CARL JUNCTION, Mo. — One year after the Carl Junction tornado, residents in Briarbrook are hopeful after having time to mend their lives back together, but the haunting twister continues to take a toll on their mental and physical health.
An EF3 tornado with estimated peak wind speed of 140 mph touched down in the Briarbrook area at 8:05 p.m. on May 22, 2019, destroying or damaging 330-plus homes and uprooting hundreds of trees.
Homeowners outside of city limits in Jasper County were also impacted where dozens of trees were thrown around like rag dolls. The community sheltered in place or sought refuge in nearby storm shelters, resulting in minimal injuries and zero deaths in the immediate area. Authorities said the same storm resulted in three deaths about 30 miles northeast in the Golden City area in Barton County.
Sam and Judy Burch, who have lived on Lakeview Lane for seven years, experienced damage to their roof, siding, garage and air conditioning unit. Everything was fixed by November, but they've both been experiencing health issues over the past year. Sam Burch believes he injured a shoulder while clearing out all of the debris and downed trees in their yard. Judy, who recently overcame a battle with cancer, said she no longer feels safe living in the area because of the intense storm and the stress associated with it.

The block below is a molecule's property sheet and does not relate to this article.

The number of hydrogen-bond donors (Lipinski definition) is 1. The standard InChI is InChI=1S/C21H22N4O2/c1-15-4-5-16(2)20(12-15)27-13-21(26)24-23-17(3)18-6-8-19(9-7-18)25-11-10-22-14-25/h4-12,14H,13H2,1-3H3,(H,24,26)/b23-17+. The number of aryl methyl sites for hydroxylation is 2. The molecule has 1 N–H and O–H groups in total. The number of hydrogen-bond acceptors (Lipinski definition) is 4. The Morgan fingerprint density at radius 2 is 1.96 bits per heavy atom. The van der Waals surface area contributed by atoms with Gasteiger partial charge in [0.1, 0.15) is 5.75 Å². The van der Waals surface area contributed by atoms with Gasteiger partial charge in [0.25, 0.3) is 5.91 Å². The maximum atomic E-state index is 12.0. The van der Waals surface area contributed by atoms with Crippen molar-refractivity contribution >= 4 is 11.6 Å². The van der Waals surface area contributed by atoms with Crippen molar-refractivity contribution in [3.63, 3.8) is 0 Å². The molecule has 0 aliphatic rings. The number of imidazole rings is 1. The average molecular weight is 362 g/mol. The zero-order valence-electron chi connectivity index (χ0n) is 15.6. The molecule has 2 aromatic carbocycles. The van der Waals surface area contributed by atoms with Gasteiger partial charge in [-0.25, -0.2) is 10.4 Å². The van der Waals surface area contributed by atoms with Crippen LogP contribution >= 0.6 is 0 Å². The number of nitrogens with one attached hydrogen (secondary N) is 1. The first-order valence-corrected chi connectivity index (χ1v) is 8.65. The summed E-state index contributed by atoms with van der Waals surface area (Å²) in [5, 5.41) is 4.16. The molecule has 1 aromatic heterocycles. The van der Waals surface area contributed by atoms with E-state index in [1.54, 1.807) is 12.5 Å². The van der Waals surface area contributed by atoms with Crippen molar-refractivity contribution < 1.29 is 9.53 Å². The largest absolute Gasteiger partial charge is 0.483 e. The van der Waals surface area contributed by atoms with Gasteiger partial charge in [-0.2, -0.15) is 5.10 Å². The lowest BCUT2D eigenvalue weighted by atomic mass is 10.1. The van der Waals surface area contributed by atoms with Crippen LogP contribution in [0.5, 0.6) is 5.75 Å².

“And we were one of the lucky ones on this block," said Judy Burch. "I told him I need to move back to Indiana. Storms trigger me now. The whole year was bad. When the skies get dark, I get freaked out. Now, I watch the weather more now than I ever have in my whole life."
Well past recovery
Steve Lawver, city administrator, said the city is well past recovery and has returned to normal. A majority of residents have rebuilt, and only a few houses were torn down and never reconstructed.
“As far as an estimate on home damage, I don’t have any numbers on that,” said Lawver. “It was so wide. It was anywhere from $10,000 for a roof to a complete rebuild of $150,000.”
Isaiah Basye, wife Autumn, and their two young children are among the families who had to demolish the ruins of their “dream home” after moving in eight months prior. Their former home at 300 Turf Lane was ripped to shreds with only a portion left standing. Isaiah credits the volunteers for their support in helping the family get through one of the most difficult times of their lives.
“The day after the tornado, we had a small army out here,” said Basye. “At one point, I remember I just stood and watched because I was just amazed with all of the people who came out to help, even complete strangers. They were chopping down trees and moving out valuables that were unharmed. For what should’ve been a very overwhelming day, it was overwhelming in a different sense. It was heartwarming to see how many people showed support.”
Fortunately, Basye said, their insurance company cut them a check immediately to build a new home with the same floor plans and put them in a rental home in Joplin for the interim. They moved into their new home in January, which was rebuilt in six months. Basye's favorite part of the new house is the library, which is his sanctuary.